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THE INNOCENTS

Director: JACK CLAYTON

100 minutes, U.K., 1961, Black and White, D-Cinema


Miss Giddens is appointed to watch over two orphans, Miles and Flora, living in the grand and stately home, Bly House. The governess starts the job with enthusiasm and good intentions, but, after witnessing some unsettling events and hearing about the fate of her predecessor, Miss Giddens begins to have suspicions about the children, fearing they may be possessed.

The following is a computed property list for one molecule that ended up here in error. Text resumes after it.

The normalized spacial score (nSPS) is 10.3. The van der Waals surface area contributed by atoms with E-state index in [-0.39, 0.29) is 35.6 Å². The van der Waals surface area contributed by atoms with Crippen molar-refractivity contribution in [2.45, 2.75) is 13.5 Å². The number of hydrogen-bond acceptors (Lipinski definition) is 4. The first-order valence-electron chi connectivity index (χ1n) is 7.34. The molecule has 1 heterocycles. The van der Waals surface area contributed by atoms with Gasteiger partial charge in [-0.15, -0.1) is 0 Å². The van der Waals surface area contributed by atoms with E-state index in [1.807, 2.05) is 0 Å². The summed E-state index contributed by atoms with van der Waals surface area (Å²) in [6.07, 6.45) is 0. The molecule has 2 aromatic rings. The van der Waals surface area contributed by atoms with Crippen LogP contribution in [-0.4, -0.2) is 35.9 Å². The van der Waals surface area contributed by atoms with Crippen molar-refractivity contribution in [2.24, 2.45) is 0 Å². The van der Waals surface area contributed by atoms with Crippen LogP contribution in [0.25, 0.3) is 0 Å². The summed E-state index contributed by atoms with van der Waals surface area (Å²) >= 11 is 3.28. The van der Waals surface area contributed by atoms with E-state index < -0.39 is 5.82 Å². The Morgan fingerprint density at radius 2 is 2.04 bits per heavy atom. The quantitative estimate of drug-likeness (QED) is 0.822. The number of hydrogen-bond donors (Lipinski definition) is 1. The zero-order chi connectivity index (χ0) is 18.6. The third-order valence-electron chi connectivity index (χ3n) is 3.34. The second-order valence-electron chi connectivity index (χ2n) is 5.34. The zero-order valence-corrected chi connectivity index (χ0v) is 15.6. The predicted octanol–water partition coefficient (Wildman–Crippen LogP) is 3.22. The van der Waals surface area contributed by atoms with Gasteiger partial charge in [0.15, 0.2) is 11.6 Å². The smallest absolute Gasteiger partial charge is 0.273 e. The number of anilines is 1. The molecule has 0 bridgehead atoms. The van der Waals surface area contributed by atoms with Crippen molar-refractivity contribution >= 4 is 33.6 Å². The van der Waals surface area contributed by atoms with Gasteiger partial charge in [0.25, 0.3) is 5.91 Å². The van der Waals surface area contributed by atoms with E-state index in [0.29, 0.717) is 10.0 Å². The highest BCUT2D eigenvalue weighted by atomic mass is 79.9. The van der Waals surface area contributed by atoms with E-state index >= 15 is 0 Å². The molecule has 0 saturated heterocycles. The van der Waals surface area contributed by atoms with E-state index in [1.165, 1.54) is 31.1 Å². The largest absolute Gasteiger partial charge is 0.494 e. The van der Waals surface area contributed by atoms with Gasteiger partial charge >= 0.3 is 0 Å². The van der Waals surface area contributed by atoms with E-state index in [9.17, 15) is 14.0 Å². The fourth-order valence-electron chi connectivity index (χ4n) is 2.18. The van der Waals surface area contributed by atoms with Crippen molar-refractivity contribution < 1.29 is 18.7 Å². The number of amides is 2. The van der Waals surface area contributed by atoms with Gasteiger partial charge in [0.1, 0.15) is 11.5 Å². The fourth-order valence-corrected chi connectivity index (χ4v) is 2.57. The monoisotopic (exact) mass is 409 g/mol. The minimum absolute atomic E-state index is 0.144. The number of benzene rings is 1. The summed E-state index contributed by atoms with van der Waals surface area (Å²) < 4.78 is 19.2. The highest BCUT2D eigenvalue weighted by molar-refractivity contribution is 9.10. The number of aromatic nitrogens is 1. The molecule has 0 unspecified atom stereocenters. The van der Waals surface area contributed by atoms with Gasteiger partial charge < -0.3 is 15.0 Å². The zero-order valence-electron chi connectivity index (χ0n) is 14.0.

Jack Clayton’s adaptation of Henry James’ The Turn of the Screw was recently cited by Martin Scorsese as one of the scariest films ever made and could well be cinema’s greatest ghost story. Freddie Francis’ gleaming black and white cinematography, the nuanced script, mostly written by Truman Capote, and what is possibly the finest performance of Deborah Kerr’s stellar career, are some of the elements that combine to ensure that The Innocents endures as a potent and unsettling proposition. (Notes By Michael Hayden.)

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